Updating the firmware is a minor challenge. In preparing this article, I discovered new firmware was available. While it’s a simple download, the release noted mention in passing that your configuration will be wiped out unless you back it up and restore it. This should have been in giant flashing letters at the top. I caught this note, downloaded the current configuration, installed the firmware, and restored my settings. (We reviewed the Archer C8, which is more expensive and I don’t find is as good a fit for an AirPort replacement as the C7.)
The Netgear R6400 ($110) is a little more expensive, but apparently somewhat simpler to configure, which can be a plus. (If you purchase this router, make sure and immediately apply a security update from Netgear if it’s not installed in the version you received.)
Another option that we haven’t tested yet, and which is ostensibly powerful enough to cover a large home all by its lonesome if placed in just the right spot, is the Netgear Nighthawk X10 AD7200. It’s a whopping $450, but supports the very latest 802.11ac standards that allow better throughput with mobile devices. It has a Plex Media Server built in for streaming media from an attached drive, and offer super high-speed connections for NAS devices. It’s also futureproofed with 802.11ad, a very short-range, multi-Gbps in-room wireless standard coming to TV sets and other media devices.
Mesh is the new hotness
The alternative to the AirPort-style routers, both cheap and expensive, is a mesh networking system. Mesh networks don’t require configuration on each device to get them to find each other, and they don’t require an ethernet drop. Rather, mesh devices self-configure, making the optimum connection for routing data among themselves. The best systems help you place routers for best performance around your house or office, too.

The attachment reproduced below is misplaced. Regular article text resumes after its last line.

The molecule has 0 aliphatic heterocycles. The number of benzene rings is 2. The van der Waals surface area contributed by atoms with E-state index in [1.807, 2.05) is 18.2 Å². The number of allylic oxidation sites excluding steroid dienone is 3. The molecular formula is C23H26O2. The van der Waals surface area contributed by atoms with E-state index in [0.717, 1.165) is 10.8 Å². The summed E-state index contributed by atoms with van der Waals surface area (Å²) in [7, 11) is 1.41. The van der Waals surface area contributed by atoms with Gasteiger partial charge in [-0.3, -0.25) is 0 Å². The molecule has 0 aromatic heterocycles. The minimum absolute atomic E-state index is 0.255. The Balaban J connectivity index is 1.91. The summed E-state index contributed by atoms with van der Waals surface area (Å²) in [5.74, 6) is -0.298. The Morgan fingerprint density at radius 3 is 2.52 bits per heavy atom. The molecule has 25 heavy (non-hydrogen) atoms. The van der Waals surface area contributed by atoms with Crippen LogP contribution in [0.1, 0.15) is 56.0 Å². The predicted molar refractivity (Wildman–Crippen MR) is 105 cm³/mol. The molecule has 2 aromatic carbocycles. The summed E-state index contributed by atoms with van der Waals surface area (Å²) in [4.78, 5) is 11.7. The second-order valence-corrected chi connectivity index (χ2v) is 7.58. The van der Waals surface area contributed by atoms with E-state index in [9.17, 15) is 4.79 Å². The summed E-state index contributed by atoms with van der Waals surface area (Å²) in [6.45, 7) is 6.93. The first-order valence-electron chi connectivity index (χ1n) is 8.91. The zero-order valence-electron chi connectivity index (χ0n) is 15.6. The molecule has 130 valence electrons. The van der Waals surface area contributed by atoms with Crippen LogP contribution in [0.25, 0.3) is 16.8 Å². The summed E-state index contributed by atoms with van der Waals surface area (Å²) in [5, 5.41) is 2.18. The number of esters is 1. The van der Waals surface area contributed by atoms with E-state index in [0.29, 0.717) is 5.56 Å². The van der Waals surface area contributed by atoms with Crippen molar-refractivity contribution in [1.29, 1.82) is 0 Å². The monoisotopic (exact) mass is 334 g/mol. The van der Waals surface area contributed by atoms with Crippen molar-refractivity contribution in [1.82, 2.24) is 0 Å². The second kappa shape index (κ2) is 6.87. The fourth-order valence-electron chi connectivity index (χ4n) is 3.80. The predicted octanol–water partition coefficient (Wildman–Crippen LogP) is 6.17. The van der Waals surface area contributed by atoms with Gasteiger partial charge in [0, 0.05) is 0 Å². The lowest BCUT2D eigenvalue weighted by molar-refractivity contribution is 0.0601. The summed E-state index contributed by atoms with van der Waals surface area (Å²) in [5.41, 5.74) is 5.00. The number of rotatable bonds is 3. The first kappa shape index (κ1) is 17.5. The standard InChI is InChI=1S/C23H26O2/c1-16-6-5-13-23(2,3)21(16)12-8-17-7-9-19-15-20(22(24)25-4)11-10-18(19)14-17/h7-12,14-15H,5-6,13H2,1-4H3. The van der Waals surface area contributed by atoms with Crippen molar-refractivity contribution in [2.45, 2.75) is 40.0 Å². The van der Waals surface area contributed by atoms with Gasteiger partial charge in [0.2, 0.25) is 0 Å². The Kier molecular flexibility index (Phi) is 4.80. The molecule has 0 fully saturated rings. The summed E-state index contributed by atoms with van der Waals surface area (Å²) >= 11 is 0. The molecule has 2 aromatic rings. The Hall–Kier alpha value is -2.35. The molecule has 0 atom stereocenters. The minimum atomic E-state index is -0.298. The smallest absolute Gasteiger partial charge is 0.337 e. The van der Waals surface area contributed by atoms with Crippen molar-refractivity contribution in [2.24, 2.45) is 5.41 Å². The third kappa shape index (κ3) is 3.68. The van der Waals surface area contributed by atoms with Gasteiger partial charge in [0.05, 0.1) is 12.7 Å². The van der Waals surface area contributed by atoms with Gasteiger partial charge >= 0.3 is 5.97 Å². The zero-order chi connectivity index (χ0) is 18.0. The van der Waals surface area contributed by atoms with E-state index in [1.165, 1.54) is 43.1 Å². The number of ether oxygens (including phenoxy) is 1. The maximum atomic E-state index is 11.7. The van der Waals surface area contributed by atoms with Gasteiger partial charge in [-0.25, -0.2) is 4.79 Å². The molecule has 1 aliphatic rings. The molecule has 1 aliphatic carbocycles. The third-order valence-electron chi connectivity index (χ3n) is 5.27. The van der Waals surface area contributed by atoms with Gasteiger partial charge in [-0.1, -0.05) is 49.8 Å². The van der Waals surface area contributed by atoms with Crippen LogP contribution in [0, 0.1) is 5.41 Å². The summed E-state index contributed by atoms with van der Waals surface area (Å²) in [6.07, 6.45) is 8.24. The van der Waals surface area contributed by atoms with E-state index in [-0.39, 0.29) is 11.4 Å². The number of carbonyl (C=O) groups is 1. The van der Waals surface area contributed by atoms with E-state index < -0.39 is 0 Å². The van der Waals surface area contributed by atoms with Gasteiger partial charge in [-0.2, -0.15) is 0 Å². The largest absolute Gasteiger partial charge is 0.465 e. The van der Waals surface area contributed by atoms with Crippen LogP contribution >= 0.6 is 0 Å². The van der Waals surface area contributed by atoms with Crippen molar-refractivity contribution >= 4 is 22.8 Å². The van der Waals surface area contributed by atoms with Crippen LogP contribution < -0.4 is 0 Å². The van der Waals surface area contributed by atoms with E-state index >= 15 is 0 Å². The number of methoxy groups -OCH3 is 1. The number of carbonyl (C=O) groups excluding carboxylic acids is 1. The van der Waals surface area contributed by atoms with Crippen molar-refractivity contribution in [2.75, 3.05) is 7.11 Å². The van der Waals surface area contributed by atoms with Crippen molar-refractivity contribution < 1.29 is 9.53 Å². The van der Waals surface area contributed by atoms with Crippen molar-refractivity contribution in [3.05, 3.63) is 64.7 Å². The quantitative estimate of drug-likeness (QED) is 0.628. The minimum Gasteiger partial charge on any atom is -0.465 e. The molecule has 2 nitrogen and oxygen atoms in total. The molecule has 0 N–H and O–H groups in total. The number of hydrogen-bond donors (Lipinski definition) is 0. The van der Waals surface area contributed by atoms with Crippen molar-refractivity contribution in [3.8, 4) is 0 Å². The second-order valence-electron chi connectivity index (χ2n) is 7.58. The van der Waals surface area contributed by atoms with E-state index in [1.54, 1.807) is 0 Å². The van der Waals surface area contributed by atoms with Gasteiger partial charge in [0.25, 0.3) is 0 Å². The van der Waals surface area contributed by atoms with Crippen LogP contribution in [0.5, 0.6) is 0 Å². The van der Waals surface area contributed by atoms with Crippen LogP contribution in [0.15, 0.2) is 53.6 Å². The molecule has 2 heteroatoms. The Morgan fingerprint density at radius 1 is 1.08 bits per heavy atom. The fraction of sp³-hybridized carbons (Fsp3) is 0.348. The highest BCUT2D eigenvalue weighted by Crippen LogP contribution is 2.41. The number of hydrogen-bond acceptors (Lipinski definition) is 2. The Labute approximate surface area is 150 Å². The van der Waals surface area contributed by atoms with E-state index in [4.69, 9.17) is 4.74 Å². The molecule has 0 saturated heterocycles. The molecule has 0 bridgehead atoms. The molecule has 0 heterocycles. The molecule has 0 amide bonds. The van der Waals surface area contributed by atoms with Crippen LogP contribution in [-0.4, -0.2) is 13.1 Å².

Mesh network setups like Eero typically come with multiple base stations.
While there’s an industry standard for mesh networking, it’s not used by the many systems in and entering the market. Rather, each relies on proprietary technology and approaches for intra-device connections, while still beaming out standard-compliant Wi-Fi to devices that want to connect to the network.
The proprietary nature of these systems, many of which come from startup companies, coupled with a cloud-brain component in several cases that drives how they work mean you could wind up high and dry with a partially or non-functioning system if the company that makes it goes out of business or shifts direction, or an established maker decides to end-of-life a product line. The Internet of Things (IoT) is littered with such examples already, and being an early adopter here means paying a premium to boot.
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